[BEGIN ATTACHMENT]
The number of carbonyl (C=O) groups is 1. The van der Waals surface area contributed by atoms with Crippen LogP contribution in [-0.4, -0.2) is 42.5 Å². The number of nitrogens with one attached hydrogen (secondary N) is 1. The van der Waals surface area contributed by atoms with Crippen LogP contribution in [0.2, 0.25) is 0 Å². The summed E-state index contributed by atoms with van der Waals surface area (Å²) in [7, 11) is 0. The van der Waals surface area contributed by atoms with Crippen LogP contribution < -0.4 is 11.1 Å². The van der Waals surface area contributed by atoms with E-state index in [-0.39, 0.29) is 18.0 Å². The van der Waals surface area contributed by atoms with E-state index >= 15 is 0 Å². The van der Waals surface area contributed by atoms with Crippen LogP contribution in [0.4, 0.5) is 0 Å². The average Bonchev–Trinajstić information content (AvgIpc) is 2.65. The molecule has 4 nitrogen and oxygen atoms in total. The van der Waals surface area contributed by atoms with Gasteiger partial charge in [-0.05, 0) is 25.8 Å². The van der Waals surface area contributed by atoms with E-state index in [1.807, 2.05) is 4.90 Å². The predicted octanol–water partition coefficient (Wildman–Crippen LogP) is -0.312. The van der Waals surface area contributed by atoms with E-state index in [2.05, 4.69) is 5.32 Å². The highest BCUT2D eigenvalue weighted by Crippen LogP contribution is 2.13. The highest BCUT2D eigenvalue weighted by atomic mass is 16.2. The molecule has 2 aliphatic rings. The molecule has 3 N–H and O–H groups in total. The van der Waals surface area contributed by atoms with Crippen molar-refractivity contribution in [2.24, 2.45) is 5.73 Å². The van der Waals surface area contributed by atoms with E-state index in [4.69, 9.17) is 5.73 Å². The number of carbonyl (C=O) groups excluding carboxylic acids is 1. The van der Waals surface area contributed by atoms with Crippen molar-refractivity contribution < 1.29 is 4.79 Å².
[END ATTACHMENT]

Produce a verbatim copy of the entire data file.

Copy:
The number of carbonyl (C=O) groups is 1. The van der Waals surface area contributed by atoms with Crippen LogP contribution in [-0.4, -0.2) is 42.5 Å². The number of nitrogens with one attached hydrogen (secondary N) is 1. The van der Waals surface area contributed by atoms with Crippen LogP contribution in [0.2, 0.25) is 0 Å². The summed E-state index contributed by atoms with van der Waals surface area (Å²) in [7, 11) is 0. The van der Waals surface area contributed by atoms with Crippen LogP contribution < -0.4 is 11.1 Å². The van der Waals surface area contributed by atoms with E-state index in [-0.39, 0.29) is 18.0 Å². The van der Waals surface area contributed by atoms with E-state index >= 15 is 0 Å². The van der Waals surface area contributed by atoms with Crippen LogP contribution in [0.4, 0.5) is 0 Å². The average Bonchev–Trinajstić information content (AvgIpc) is 2.65. The molecule has 4 nitrogen and oxygen atoms in total. The van der Waals surface area contributed by atoms with Gasteiger partial charge in [-0.05, 0) is 25.8 Å². The van der Waals surface area contributed by atoms with E-state index in [1.807, 2.05) is 4.90 Å². The predicted octanol–water partition coefficient (Wildman–Crippen LogP) is -0.312. The van der Waals surface area contributed by atoms with E-state index in [2.05, 4.69) is 5.32 Å². The highest BCUT2D eigenvalue weighted by Crippen LogP contribution is 2.13. The highest BCUT2D eigenvalue weighted by atomic mass is 16.2. The molecule has 2 aliphatic rings. The molecule has 3 N–H and O–H groups in total. The van der Waals surface area contributed by atoms with Crippen molar-refractivity contribution in [2.24, 2.45) is 5.73 Å². The van der Waals surface area contributed by atoms with E-state index in [4.69, 9.17) is 5.73 Å². The number of carbonyl (C=O) groups excluding carboxylic acids is 1. The van der Waals surface area contributed by atoms with Crippen molar-refractivity contribution < 1.29 is 4.79 Å².